Students will select one course from introductory level offerings. The choice of topics is intended to give each first-year student a chance to work with a broad but culturally and chronologically bounded field of art and design, under the teaching of an expert in that field. Students will have the opportunity to become familiar with art historical texts particular to the selected topic and will develop skills of critical reading and writing about the works of art.
    Required for graduation for all undergraduates. There are no waivers for HAVC-H102 for students entering as freshmen. Students entering as transfers may petition the HAVC department head to substitute an equivalent college course that was completed prior to enrollment at RISD.
    Course scheduled to be taken by first year students in Spring semester of freshman year. Seats for other students, such as transfers and upperclass, are available, but limited.
    Freshmen registration instructions can be found on the Registrar website: www.risd.edu/registrar

    Click here for a complete list of H102 Course Descriptions.


    As a stimulus to the imagination, method of investigation, or as a basic means of communication, drawing is a fundamental process of human thought. This class will examine various kinds of drawings from the history of art and visual culture moving chronologically from the medieval to the post-modern. Our studies will have a hands-on approach, meeting behind the scenes in the collections of the RISD Museum. Working from objects directly will be supplemented by readings and writing assignments as well as active classroom discussion. (This seminar is recommended for concentrators in History of Art and Visual Culture and for students especially interested in drawing.)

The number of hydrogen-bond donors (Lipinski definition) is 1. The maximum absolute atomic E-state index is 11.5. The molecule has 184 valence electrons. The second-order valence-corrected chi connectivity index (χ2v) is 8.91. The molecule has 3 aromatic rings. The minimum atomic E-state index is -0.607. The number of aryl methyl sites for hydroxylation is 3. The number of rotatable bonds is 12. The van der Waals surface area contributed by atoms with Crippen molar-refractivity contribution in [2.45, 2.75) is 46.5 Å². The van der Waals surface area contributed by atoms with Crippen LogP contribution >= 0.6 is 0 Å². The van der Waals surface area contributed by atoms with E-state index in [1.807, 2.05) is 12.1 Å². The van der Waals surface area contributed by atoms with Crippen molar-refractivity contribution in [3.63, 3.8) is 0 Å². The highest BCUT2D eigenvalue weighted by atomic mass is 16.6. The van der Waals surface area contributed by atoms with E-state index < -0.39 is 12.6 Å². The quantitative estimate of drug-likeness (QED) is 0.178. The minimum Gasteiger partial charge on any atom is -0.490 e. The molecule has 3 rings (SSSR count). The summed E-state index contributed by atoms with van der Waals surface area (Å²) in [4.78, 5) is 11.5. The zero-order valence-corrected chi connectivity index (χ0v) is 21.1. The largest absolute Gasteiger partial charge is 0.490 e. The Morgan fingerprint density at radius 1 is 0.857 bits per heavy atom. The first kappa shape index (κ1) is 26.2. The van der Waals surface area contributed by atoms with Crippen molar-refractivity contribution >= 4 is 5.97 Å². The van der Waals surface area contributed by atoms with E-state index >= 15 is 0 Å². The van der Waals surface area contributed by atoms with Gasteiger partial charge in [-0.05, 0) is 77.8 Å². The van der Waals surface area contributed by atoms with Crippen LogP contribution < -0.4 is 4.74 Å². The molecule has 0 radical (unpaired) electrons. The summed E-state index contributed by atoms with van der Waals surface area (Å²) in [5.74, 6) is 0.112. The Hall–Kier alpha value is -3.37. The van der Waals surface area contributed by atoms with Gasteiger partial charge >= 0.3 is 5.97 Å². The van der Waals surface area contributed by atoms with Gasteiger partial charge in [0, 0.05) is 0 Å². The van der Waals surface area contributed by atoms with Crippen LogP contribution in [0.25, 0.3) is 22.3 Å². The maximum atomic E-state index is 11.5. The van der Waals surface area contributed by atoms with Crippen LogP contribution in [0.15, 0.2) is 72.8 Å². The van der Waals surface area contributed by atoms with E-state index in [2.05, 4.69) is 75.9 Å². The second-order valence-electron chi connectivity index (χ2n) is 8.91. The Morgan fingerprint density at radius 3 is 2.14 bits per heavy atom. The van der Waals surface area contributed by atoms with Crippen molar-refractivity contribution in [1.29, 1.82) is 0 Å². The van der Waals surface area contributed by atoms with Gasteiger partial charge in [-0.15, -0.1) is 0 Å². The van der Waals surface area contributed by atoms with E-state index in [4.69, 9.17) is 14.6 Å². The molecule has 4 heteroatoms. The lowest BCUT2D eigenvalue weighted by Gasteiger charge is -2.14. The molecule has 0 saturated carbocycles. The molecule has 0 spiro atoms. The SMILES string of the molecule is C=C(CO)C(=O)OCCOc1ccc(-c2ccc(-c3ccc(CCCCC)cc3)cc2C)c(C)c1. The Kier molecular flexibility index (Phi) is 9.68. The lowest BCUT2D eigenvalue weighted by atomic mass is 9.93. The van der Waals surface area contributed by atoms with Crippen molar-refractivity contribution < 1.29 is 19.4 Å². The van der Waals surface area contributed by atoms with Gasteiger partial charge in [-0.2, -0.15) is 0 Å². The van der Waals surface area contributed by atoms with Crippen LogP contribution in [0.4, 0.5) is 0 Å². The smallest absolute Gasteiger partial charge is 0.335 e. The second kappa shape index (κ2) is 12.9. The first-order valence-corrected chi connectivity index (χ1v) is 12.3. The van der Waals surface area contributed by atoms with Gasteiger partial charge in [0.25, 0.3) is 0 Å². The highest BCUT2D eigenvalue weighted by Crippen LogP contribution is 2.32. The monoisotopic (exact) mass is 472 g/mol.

The course will examine how female painters, photographers, performance artists and film directors use their bodies and elements of their biographies to build their art upon. We will read interviews with them and analyses of their work, watch documentary films, study self-portraits in painting and photography. We will try to define the special attraction and therapeutic role autobiographic art has for women. Among the artists discussed will be: Claude Cahun, Cindy Sherman, Ana Mendieta, Faith Ringgold, Marina Abramovic, Shirin Neshat, Baroness Elsa von Freytag-Loringhoven, Maya Deren, Frida Kahlo, Leonora Carrington, Agnes Varda, and Francesca Woodman. Students will do weekly readings; write weekly papers, as well as a final paper about a chosen artist. Active participation in class discussions is required.


    This course is an historical and critical study of the work of selected masters of animated film. A spectrum of animated film techniques, styles, national schools, etc., will be presented. The course will cover the period from the pre-Lumiere epoch to the end of the 1970's. The relationships between animated film and other visual art forms will also be studied.